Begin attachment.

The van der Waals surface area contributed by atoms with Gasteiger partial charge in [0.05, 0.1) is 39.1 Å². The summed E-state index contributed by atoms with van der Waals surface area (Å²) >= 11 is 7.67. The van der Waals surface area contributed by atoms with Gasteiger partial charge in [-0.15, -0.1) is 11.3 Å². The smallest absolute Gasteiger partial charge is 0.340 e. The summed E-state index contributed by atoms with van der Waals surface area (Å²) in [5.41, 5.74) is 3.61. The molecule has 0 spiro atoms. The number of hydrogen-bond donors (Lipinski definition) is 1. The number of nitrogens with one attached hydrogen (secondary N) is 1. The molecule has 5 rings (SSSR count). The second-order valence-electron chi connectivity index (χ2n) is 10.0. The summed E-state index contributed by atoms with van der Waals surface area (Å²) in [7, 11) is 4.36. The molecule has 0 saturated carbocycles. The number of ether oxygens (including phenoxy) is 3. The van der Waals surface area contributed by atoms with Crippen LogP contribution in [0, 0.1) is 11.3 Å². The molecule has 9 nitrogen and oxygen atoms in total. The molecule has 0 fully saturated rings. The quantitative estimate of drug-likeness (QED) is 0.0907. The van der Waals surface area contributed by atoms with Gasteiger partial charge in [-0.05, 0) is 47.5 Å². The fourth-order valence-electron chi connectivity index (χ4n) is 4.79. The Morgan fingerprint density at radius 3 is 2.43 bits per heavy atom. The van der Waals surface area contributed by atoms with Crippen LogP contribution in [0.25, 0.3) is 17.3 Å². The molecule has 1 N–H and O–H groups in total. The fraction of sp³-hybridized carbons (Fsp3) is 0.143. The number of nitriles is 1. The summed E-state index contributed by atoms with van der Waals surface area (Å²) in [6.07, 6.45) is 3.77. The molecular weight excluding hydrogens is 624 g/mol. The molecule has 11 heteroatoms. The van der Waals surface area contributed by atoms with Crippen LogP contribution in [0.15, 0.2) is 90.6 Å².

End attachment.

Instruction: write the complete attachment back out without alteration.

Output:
The van der Waals surface area contributed by atoms with Gasteiger partial charge in [0.05, 0.1) is 39.1 Å². The summed E-state index contributed by atoms with van der Waals surface area (Å²) >= 11 is 7.67. The van der Waals surface area contributed by atoms with Gasteiger partial charge in [-0.15, -0.1) is 11.3 Å². The smallest absolute Gasteiger partial charge is 0.340 e. The summed E-state index contributed by atoms with van der Waals surface area (Å²) in [5.41, 5.74) is 3.61. The molecule has 0 spiro atoms. The number of hydrogen-bond donors (Lipinski definition) is 1. The number of nitrogens with one attached hydrogen (secondary N) is 1. The molecule has 5 rings (SSSR count). The second-order valence-electron chi connectivity index (χ2n) is 10.0. The summed E-state index contributed by atoms with van der Waals surface area (Å²) in [7, 11) is 4.36. The molecule has 0 saturated carbocycles. The number of ether oxygens (including phenoxy) is 3. The van der Waals surface area contributed by atoms with Crippen LogP contribution in [0, 0.1) is 11.3 Å². The molecule has 9 nitrogen and oxygen atoms in total. The molecule has 0 fully saturated rings. The quantitative estimate of drug-likeness (QED) is 0.0907. The van der Waals surface area contributed by atoms with Gasteiger partial charge in [-0.05, 0) is 47.5 Å². The fourth-order valence-electron chi connectivity index (χ4n) is 4.79. The Morgan fingerprint density at radius 3 is 2.43 bits per heavy atom. The van der Waals surface area contributed by atoms with Crippen LogP contribution in [0.25, 0.3) is 17.3 Å². The molecule has 1 N–H and O–H groups in total. The fraction of sp³-hybridized carbons (Fsp3) is 0.143. The number of nitriles is 1. The summed E-state index contributed by atoms with van der Waals surface area (Å²) in [6.07, 6.45) is 3.77. The molecular weight excluding hydrogens is 624 g/mol. The molecule has 11 heteroatoms. The van der Waals surface area contributed by atoms with Crippen LogP contribution in [0.15, 0.2) is 90.6 Å².